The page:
Car seats and seat belts save lives.
You’ve probably heard this a million times.
However, it is true. And this is why, in the State of Maine, adults and children alike are required to wear these safety restraints.
Now, if you’re not sure about the Maine car seat laws, or even the seat belt laws — don’t worry.
Today, we’re going to tell you everything you need to know about them. We’ll first state the laws, then we’ll go to the exceptions, the penalties, and how to properly use each of these.
So let’s buckle up and go!
Car Seat Laws in Maine
In Maine, specific types of car seats are required depending on the weight, height, and age of the child. Let’s look at this:
- Children weighing below 40 pounds: rear-facing car seat
- Children weighing 40-80 pounds and are younger than 8 years old: front-facing car seat
- Children 8-12 years old that weigh less than 100 pounds: federally-approved booster seat
- Children 8-12 years old that are taller than 4 feet 9 inches: can use seat belts if comfortable. If not, they should be properly secured by a federally-approved booster seat
Despite these laws, Maine recommends that you keep your children in a car seat until the maximum weight and age recommended by your car seat’s manufacturer.
What’s more, the National Highway Traffic Safety Administration (NHTSA) also gave additional recommendations on car seats:
- Children below 1-year-old: rear-facing car seat
- Children 1-3 years old: rear-facing car seat except if they already exceed the age and weight requirements by the car seat’s manufacturer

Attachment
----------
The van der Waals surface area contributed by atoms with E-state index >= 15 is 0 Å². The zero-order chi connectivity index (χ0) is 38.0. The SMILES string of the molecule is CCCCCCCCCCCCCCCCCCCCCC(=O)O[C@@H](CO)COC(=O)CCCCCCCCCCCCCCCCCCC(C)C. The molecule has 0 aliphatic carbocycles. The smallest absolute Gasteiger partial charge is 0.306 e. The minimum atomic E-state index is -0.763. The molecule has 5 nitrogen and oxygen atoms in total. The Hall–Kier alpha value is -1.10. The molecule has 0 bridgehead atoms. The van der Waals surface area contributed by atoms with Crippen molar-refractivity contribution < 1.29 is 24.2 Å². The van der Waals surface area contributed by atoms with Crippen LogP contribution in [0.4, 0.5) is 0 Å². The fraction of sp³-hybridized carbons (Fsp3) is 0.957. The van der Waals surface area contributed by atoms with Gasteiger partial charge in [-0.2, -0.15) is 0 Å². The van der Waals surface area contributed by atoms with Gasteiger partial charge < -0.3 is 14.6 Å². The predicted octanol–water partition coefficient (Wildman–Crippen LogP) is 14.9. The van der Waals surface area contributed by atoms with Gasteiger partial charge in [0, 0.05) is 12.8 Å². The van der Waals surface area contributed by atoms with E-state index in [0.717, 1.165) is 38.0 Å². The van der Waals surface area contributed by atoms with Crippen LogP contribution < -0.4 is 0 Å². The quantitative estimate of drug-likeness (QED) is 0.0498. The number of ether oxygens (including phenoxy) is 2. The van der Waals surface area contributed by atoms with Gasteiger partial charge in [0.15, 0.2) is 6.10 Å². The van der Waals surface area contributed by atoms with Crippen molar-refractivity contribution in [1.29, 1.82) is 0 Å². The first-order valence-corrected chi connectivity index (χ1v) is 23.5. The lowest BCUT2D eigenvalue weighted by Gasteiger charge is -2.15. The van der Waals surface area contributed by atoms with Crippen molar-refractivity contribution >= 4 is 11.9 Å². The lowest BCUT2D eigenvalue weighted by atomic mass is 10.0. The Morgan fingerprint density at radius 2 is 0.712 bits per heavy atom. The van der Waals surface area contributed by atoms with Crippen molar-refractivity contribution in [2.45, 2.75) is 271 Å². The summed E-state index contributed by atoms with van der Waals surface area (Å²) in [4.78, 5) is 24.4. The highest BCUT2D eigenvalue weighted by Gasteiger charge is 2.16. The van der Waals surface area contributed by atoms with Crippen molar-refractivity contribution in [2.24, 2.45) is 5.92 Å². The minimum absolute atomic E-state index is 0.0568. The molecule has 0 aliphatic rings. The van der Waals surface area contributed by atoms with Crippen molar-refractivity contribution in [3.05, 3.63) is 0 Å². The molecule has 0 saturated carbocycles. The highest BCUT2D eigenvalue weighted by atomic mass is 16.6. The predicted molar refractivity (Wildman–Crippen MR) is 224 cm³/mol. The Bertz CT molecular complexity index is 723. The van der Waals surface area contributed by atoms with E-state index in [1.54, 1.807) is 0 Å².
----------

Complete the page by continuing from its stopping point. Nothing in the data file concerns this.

- Children 4-7 years old: front-facing car seat with a harness
- Children 8-12 years old: booster seat until they are tall enough to wear a seat belt properly
Car Seat Exceptions in Maine
Your child is exempted to be in a car seat if they have a medical condition that requires a different type of restraint system. However, for the child to be exempted, you should show proof that a physician, nurse practitioner, or child passenger safety technician recommended this due to a medical condition.
Always have your written proof with you in case you are stopped by a traffic enforcer.
Car Seat Penalties in Maine
Violations of the car seat law, also known as the Child Passenger Safety (CPS) law, will incur a traffic infraction with the following penalties:
- First offense: $50 fine
- Second offense: $125 fine
- Third and subsequent offenses: $250 fine
But an even worse penalty is if something happens to your child due to not wearing a safety restraint.
How to Properly Install Car Seats
It’s one thing to put your child in a car seat — it’s quite another to make sure that it is properly installed for complete protection.
This is why, in this section, we’ll quickly go through how to properly install a car seat.
Now, when installing a car seat, always make sure to follow the instructions indicated in the manufacturer’s guide. But if you need additional guidance, here are some tips:
- Never install a car seat in the passenger seat.
- Never install a rear-facing seat front-facing or vice versa.
- Do not make your child wear bulky clothing when testing if they fit the harness. This is because, once they change to thin clothes, the harness might not be as snug anymore.